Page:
Petaling Jaya (The Star/ANN) - Affordable houses and better public transport are among the main wishes of Malaysian urbanites for the upcoming budget for 2013 fiscal year that will be tabled in the House of Representatives next Friday.
The younger middle-class urbanites want to start with an apartment before going on to a house when they start a family, but are daunted by the high cost of property in and around the city.
"Property prices are rising with no signs of slowing down anytime soon," said software application engineer Ahmad Danial Mohammad, who is based in Kuala Lumpur.
He suggested that a home ownership scheme be introduced where first-time house buyers, who are mostly single working adults, can buy a studio apartment subsidised by the government.
As the buyer's savings increase, he can sell the studio apartment to another first-time buyer and use the money to buy a bigger living space, such as a condominium, Ahmad Danial said.
"And should I have a family of my own, the condominium will not be enough for all of us. At that time I would like to be able to sell that unit and use the money, plus savings, to buy a landed house," he added.
Ahmad Danial noted that the long-standing trend in Malaysia was "to buy a house and live there forever" which explained why "most buyers look at houses as long-term investments".
Freelance web designer Ashvin Vijay, 23, liked the proposed scheme, but said the buying and selling system should be made more convenient.
"Property buying and selling has to be made simpler for us," he said. "It will be more reassuring when we buy a house to know that we can sell it a few years down the road when it becomes inadequate for our needs."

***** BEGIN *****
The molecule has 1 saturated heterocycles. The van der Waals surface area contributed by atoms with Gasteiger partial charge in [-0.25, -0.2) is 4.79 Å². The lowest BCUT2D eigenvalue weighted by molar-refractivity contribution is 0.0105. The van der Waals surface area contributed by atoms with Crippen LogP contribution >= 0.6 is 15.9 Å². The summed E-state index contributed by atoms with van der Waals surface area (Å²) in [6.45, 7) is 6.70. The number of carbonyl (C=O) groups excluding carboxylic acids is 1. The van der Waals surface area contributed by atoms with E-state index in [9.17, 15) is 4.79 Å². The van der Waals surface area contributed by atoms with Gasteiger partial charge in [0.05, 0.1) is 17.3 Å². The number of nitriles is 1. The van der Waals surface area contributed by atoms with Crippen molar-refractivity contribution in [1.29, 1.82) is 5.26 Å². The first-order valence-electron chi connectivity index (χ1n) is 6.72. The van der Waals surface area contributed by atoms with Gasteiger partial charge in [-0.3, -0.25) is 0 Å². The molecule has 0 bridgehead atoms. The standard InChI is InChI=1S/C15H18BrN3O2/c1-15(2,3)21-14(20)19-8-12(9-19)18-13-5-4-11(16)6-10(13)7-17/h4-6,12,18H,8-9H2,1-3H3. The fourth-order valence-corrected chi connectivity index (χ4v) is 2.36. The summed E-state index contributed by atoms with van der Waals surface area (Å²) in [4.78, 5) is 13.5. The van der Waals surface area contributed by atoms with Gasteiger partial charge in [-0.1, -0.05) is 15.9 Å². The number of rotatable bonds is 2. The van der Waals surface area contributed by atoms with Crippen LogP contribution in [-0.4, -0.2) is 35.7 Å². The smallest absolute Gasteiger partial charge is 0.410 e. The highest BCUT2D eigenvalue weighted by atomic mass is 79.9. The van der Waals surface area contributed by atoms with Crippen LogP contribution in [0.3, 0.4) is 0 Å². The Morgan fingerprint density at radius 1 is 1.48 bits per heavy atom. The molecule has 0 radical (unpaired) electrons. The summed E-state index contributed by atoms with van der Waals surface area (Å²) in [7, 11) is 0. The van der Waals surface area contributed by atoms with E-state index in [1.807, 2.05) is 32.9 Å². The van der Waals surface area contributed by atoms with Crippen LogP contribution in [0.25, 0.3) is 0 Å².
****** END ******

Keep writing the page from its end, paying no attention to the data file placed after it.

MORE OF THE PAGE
Ashvin believed the escalating urban property prices should be stabilised before any subsidy scheme was implemented.
"The government can provide us subsidies for a house in the Klang Valley or any other urban area, but it would be pointless if property prices continue to soar," he said.
On the possibility of PR1MA, the 1Malaysia People's Housing programme, catering to urbanites, he said the location of units under the scheme should not be far from the city.
He said government land near the city could be converted for projects under the programme.
Meanwhile, Fomca chief executive officer Paul Selvaraj said the budget should outline steps to improve public transport in the country.
He said the government had placed a lot of emphasis on projects such as the Mass Rapid Transit but not enough focus on bus services "which are the most important mode of public transport".
"Train services are important, but the authorities must remember that people use buses to go from their homes to the train station, and later to schools and workplaces," he said.
"Bus services are especially necessary in the suburban and rural areas," said Selvaraj.
"The authorities should not focus on the Klang Valley alone, but also pay attention to the outskirts where many who work in the city live."
Selvaraj believed that public transport could not be widely promoted in Malaysia yet as it was "not convenient enough".
He added: "If public transport is efficient, it will automatically become the preferred means of getting around, in which case the high price of vehicles would not be an issue as people would then have a choice."